Political activist, talk show host and author Tavis Smiley, uses his media platforms to interview leaders of modern-day American culture, entertainment and politics.
Thursday night Smiley took to the stage of Lee Hall Auditorium to challenge the common definition of leadership.
Florida A&M University was the first stop on Smiley’s Talented Tenth HBCU Tour 2007, which will visit five historically black colleges and universities.
He said the people who want to be regarded for greatness should examine the lives they are leading and the legacies they are leaving.
“I love Kanye West, love 50 Cent, but that fight ain’t gon’ be recorded in history,” Smiley said during the pre-show press conference.
“History will regard you for loving and serving people…that’s why we still talk about Gandhi, King, Mandela and others.”
Smiley borrowed his definition of leadership from the person he considers the smartest black person in America, intellectual Cornel West.
“You can’t lead people if you don’t love people; you can’t save people if you don’t serve people,” he said. “So you must ask, what’s the depth of your love, and what’s the quality of your service?”
The president of FAMU’s National Association for the Advancement of Colored People, Andrew Collins, said he believes certain organizations today, including Greek organizations, are living up to Smiley’s standard of leadership based on love and service.
“Unfortunately people focus on the party part, and I think Greeks are perceived in that light,” said Collins, 21, of Atlanta. “What people don’t realize is most of our efforts are geared toward service.”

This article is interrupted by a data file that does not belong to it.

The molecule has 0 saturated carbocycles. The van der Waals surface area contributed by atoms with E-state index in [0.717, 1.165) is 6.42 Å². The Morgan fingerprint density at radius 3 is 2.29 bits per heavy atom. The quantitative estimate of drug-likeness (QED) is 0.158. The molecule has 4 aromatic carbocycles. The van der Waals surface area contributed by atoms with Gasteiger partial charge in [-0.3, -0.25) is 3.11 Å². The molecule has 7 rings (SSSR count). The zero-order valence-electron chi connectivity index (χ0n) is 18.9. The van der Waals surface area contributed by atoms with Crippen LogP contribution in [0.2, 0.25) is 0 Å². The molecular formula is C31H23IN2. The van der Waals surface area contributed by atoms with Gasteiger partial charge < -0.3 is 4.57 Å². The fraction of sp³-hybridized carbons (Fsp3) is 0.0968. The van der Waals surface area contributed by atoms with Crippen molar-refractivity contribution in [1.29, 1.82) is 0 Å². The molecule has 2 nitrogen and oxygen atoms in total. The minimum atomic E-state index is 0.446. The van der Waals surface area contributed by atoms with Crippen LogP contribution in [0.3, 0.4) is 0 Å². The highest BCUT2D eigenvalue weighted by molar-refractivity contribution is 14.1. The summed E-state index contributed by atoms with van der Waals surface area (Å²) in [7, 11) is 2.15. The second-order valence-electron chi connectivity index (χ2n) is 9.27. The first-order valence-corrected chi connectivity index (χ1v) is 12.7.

Next week Smiley will hold the first Republican All-American Presidential Forum on PBS. It is the first time such candidates will address a panel exclusively comprised of minority journalists.
Smiley was also part of history when the book he edited, “Covenant With Black America,” reached number one on “The New York Times Bestseller List.”
Despite these accomplishments, Smiley was hesitant to acknowledge anyone as a current leader of black America.
Graduate student William Mitchell said he was inspired by Smiley’s speech, but felt that Smiley’s failure to hold anyone accountable was taking the easy way out.
“He’s in a position and people look to him for leadership, but he did not want to call anyone out as a good leader or bad leader,” said Mitchell, 24 from Cedar Hill, Texas. “He stayed in the middle.”
The HBCU tour’s title refers to the controversial “Talented Tenth” theory by sociologist and scholar W.E.B. DuBois. The theory presents the idea that one-tenth of the black community can obtain the knowledge and success to uplift the entire race. Smiley said he disagrees with the notion that a community must have one leader.
“In every generation, we have to find the 10 percent willing to step up in the Kingian tradition of love and service,” he said.
Lt. Cmdr. Mark Bowman said the U.S. Navy chose to sponsor the tour because the “Talented Tenth” can be found at HBCUs.
He said FAMU was a strong choice to kick off the event because it was selected by Black Enterprise as the number one school for black students.
The other four universities are North Carolina A&T University, which is the top producer of black engineers, Morehouse College, Prairie View A&M University and Tennessee State University, which Bowman said also has a strong engineering program.
“The onus is on all of us to make sure they matriculate, have opportunities after they graduate and develop their potential,” said Bowman, a 1992 FAMU graduate.
Student and hip-hop artist Nathaniel Courtney, 25, said he was motivated to attend Smiley’s speech after watching an episode of “The Tavis Smiley” show featuring rap group Public Enemy. Artist Chuck D said on the broadcast that today’s hip-hop is bubble gum music.
Courtney, who goes by the name majesty or “Nat”e Turner, said he found it difficult to get a record deal, while using positive lyrics and trying to encourage other rappers to do the same.
“I feel it’s my personal responsibility because we have kids who are influenced by the music, and they believe it’s truthful,” said Courtney, a senior business student from Gainesville. “I want them to know it’s another way to live.”
Smiley said with the “three C’s” courage, conviction and commitment, students can live better lives and practice becoming great leaders.